Health care reform and civic conversations
In the past year, millions of people have been involved in discussions about health care reform, but have these been “civic conversations “? From shouting matches at town hall meetings, to White House summits., to hundreds of hours of television talk, to neighborhood discussions, to street demonstrations, the topic has elicited a variety of voices from different groups. For the most part, however, I think we have witnessed what one could call “social discussions” rather than “civic conversations.”
By social discussions, I mean events where people speak from their social positions. Their arguments are grounded in their social expectations of what is right and wrong. (Most people do what they think is right given the world they think they live in.) And finally, we see others as belonging to other social groups. What makes these social discussions so difficult is the absence of a common ground that allows people to move beyond their social identity.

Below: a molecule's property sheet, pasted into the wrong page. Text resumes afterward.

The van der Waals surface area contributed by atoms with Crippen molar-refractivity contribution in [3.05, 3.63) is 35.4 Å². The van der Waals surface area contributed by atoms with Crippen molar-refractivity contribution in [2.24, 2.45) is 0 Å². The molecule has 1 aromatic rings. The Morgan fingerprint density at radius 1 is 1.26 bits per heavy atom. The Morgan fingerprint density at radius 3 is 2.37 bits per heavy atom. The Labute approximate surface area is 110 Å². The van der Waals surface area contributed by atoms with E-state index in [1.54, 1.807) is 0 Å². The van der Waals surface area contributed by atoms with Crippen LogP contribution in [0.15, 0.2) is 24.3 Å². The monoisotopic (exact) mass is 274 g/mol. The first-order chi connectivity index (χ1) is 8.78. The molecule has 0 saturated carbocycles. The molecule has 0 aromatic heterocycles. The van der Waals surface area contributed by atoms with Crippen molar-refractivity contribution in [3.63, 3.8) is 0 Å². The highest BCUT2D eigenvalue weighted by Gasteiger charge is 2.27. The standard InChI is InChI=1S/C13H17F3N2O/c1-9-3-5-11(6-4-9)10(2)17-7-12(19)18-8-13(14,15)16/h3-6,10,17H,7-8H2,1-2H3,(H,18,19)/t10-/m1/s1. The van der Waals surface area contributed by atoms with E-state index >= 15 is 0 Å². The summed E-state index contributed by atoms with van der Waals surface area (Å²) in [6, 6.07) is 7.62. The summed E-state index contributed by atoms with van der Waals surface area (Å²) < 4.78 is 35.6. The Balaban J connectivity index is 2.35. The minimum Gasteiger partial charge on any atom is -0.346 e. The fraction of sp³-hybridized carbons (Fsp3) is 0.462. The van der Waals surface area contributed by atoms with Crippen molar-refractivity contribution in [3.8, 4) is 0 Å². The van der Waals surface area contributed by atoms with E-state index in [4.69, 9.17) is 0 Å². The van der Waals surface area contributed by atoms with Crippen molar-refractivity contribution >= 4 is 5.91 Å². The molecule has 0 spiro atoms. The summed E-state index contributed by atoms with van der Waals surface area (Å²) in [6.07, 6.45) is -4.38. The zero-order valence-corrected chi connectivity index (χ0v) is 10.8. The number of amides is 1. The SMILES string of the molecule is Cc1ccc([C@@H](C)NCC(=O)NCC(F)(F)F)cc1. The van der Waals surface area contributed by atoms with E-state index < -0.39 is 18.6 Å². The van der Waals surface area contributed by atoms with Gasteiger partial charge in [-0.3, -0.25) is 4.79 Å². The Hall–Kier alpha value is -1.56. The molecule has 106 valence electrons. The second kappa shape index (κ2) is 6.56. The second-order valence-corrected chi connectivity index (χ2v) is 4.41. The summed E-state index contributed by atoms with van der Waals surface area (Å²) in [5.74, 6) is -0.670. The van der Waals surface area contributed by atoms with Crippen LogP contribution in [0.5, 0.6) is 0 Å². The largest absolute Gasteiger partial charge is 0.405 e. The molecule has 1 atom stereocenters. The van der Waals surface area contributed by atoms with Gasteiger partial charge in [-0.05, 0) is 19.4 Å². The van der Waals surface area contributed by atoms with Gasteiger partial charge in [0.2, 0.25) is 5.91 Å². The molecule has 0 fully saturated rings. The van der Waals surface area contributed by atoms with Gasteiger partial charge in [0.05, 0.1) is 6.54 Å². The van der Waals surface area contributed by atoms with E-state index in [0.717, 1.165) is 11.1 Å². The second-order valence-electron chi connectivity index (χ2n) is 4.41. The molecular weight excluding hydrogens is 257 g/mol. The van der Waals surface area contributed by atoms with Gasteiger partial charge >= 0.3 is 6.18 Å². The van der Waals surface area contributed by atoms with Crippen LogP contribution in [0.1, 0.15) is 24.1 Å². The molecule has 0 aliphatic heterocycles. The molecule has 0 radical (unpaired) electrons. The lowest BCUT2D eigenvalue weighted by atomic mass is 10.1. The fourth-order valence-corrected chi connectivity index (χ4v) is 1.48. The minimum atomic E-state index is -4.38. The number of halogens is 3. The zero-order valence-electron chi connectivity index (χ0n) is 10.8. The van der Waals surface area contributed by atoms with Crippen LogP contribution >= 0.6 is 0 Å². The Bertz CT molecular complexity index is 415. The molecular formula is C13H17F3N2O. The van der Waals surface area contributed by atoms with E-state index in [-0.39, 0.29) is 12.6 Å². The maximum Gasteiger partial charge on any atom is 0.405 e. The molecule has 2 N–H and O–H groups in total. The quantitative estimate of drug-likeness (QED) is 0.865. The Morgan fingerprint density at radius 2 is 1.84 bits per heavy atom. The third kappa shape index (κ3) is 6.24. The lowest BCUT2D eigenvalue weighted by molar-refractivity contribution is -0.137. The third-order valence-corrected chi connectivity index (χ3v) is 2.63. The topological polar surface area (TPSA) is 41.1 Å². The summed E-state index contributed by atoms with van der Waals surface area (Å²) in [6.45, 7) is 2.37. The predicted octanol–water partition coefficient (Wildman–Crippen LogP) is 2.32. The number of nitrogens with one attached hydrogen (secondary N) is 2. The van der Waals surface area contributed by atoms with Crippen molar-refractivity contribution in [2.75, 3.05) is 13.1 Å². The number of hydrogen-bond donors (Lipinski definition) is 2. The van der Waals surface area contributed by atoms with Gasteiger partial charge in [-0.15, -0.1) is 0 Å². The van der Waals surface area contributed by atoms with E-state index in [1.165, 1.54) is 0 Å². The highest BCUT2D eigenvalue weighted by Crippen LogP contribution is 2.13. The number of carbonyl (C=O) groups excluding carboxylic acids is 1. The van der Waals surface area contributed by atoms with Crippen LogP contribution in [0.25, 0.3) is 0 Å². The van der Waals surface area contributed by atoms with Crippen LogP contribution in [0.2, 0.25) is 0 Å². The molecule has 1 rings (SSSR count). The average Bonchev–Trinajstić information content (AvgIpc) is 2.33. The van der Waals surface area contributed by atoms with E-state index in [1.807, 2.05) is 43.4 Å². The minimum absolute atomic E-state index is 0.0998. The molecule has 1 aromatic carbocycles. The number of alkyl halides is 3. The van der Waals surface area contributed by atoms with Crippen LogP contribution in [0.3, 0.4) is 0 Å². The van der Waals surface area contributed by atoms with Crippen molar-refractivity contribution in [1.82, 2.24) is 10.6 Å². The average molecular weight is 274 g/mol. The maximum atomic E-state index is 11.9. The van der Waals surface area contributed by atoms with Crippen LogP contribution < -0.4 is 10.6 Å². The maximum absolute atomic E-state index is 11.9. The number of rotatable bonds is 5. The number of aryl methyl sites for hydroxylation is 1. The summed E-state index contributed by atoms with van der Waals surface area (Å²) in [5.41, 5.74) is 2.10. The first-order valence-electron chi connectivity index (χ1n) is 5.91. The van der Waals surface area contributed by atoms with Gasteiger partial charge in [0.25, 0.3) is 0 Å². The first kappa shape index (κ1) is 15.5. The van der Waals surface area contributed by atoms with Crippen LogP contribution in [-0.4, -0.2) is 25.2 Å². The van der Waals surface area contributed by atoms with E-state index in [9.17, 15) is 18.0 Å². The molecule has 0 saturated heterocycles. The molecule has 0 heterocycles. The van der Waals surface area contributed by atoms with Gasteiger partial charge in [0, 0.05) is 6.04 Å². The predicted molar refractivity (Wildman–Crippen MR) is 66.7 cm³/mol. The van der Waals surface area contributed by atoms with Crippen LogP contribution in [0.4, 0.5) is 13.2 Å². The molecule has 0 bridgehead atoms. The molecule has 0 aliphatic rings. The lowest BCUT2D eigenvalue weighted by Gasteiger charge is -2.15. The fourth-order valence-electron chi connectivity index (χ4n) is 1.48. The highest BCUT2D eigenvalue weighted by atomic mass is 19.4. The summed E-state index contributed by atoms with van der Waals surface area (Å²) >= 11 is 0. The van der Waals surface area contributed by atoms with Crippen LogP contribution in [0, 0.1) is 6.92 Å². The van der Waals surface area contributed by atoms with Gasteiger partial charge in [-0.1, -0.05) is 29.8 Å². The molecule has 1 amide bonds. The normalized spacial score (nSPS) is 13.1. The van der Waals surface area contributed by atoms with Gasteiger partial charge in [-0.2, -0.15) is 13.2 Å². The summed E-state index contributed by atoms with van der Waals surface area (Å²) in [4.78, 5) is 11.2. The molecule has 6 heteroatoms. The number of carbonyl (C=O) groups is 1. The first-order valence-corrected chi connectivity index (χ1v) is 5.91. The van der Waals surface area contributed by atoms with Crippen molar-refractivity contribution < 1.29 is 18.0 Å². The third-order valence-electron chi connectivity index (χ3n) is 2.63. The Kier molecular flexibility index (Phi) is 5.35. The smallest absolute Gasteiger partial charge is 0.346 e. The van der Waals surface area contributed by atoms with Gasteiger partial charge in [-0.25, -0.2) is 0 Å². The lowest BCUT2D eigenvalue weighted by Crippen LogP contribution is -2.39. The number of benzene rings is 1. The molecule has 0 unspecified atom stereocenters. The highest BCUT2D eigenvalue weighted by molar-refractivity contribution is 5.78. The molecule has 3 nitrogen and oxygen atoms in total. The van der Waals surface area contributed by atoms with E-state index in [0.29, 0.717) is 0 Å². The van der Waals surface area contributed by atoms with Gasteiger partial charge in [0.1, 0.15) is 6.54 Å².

So what is the difference between the civic and the social? The social, at least in its modern sense, is composed of different and often conflicting groups, such as divisions of class, race, religion, and so on. The civic, on the other hand, provides a common identity as citizens—as global citizens—where everyone is recognized as a member of a global civil society. This membership is what we have in common. It does not resolve our differences and disagreements, but it gives us a place to use civic norms such as moral equality to weigh their merit. It is a place for civic conversations. When the health care debate has been based on such a platform of universal solidarity, then it may have been a civic conversation. When it has not found a common ground for the deliberation of different ideas, it probably did not move beyond a social discussion.